TRAIN AT “PORTAGE” PENINSULA LAKE MUSKOKA Photo by AnnaBelle Studio
'The Portage Flyer is pulling way from the North Portage dock towards the switchback. The superstructure of the Algonquin steamboat can just be seen over the roof of the primitive boxcar. The train is double-headed by the two original Porter-built locomotives.' www.railwaypages.com
Small crinkle LR corner.
(Red text is an electronic watermark that is not physically part of the photo for sale)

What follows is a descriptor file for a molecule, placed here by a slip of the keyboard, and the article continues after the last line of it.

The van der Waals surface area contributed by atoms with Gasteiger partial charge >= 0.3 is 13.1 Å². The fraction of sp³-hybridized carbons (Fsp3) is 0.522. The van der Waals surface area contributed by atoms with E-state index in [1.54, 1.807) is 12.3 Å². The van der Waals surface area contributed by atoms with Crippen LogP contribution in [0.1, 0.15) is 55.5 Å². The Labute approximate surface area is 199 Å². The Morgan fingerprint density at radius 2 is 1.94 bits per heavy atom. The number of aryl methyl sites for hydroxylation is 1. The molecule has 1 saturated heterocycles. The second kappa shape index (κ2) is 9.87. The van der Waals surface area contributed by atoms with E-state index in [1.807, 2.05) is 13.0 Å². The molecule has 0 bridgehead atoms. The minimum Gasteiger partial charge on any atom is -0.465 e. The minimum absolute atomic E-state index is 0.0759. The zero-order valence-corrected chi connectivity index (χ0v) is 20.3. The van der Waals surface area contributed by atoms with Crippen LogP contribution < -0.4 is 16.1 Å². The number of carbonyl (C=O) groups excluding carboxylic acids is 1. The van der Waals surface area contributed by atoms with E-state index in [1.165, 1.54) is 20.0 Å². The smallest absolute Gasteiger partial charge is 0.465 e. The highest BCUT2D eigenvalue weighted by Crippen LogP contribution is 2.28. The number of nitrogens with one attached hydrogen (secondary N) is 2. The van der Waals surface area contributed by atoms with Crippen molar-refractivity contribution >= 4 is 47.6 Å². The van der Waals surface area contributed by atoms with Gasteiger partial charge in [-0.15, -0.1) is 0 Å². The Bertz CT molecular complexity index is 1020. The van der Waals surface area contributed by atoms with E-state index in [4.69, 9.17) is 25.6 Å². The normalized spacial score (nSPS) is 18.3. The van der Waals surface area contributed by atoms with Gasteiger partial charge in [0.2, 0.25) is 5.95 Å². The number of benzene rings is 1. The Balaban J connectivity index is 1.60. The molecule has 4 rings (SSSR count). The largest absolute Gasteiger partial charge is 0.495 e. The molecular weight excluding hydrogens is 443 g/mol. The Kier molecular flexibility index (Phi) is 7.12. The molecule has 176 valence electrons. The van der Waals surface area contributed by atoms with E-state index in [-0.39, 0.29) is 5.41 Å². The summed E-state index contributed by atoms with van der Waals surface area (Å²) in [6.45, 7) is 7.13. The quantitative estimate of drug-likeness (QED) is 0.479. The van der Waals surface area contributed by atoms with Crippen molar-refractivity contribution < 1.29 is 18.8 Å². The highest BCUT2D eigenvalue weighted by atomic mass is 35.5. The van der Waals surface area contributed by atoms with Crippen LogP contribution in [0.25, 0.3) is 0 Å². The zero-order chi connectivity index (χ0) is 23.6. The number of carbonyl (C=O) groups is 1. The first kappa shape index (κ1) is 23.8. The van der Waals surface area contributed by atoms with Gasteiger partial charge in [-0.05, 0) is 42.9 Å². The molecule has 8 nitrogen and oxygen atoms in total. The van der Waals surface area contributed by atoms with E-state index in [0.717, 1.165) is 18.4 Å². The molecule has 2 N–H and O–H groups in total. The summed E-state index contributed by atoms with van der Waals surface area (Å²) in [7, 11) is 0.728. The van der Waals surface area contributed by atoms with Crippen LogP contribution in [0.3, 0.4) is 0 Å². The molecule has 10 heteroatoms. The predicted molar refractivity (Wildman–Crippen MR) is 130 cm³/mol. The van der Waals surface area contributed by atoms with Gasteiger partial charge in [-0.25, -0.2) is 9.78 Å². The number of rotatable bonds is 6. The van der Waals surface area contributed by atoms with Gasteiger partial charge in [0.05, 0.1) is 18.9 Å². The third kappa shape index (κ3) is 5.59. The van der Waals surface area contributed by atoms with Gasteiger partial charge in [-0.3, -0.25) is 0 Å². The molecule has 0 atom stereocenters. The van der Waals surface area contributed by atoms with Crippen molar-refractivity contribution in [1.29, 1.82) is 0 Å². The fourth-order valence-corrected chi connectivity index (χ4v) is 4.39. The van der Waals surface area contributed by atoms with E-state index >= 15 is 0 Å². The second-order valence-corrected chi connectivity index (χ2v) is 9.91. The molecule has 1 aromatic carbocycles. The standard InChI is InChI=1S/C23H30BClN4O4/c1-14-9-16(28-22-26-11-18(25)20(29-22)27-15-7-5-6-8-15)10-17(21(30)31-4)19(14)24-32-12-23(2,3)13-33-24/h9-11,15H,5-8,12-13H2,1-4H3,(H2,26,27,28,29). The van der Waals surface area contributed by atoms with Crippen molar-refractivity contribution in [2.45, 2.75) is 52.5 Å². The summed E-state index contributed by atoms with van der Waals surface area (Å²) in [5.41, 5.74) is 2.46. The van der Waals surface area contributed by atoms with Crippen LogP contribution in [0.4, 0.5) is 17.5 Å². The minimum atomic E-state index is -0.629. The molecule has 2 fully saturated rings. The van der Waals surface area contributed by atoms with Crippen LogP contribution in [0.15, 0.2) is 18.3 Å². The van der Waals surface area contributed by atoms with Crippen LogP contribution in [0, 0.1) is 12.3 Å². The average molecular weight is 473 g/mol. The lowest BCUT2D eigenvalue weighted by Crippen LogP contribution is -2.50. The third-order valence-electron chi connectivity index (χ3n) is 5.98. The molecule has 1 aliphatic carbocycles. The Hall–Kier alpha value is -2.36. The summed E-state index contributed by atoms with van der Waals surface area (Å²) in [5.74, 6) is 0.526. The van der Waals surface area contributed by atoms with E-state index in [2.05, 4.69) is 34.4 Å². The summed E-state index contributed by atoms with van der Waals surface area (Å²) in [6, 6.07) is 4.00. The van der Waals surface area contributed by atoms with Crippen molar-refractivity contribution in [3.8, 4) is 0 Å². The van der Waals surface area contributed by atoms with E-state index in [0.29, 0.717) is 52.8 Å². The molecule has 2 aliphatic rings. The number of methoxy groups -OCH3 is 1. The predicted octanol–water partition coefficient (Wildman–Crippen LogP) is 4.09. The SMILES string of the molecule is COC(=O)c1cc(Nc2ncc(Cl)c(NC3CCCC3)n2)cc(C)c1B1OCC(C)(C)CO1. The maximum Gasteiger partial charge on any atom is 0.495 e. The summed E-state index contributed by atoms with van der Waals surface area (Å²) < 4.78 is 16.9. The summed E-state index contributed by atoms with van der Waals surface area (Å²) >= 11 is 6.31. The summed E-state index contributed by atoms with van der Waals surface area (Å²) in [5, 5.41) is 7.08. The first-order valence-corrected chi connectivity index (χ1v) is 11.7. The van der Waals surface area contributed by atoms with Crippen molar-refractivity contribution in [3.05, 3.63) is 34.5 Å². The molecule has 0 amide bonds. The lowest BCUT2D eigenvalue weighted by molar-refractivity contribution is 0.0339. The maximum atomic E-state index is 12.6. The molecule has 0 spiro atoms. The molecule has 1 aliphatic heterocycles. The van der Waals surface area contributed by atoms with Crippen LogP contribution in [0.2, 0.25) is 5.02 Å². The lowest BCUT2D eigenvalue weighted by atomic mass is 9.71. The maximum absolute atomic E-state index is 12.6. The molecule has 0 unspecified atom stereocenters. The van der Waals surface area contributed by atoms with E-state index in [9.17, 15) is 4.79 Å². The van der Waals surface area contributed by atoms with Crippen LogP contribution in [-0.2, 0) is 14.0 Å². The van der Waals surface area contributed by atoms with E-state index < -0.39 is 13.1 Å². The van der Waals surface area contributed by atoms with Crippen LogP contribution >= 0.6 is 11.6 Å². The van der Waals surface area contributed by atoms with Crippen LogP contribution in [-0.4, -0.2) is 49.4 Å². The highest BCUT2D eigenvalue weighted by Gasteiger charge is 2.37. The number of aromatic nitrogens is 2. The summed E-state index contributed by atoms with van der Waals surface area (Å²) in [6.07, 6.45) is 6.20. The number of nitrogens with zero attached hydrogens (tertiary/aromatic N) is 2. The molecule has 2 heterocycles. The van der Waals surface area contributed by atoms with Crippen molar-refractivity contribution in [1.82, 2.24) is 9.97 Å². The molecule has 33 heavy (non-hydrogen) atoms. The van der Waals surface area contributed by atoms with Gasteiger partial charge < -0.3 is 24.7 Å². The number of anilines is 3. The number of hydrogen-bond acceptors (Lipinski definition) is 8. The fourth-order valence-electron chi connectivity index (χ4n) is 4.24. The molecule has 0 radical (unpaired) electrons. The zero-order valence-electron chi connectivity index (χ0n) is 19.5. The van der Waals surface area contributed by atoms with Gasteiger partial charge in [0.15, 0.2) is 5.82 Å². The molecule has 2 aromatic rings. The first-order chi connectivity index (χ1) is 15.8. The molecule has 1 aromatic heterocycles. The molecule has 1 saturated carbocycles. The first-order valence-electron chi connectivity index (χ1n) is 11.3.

The Portage Flyer steam train began its proud legacy as the world's smallest commercial railroad, operating from 1904 until 1959 in Dwight Ontario. Transportation in Muskoka around the early 1900's meant for "some fun with steam" as visitors and supplies chugged along The Muskoka River aboard the Steamship Algonquin from Huntsville through Fairy Lake onto North Portage at the far end of Peninsula Lake. And that is where The Portage Flyer took over. The train served as (as its name suggests) a portage vehicle operating on 1 1/8 mile of narrow gauge track between what is still called North and South Portage. With 170 feet of elevation variance between Fairy Lake and Lake of Bays, dredging was not an option and a lock system would have proven too costly. So the Flyer was responsible for providing transport of everything from mail, cargo, building supplies and tourists to South Portage where the steamship Iroquois carried the last leg onto such lavish resorts as The Britannia Inn, The Wa Wa Hotel and the most celebrated Bigwin Inn.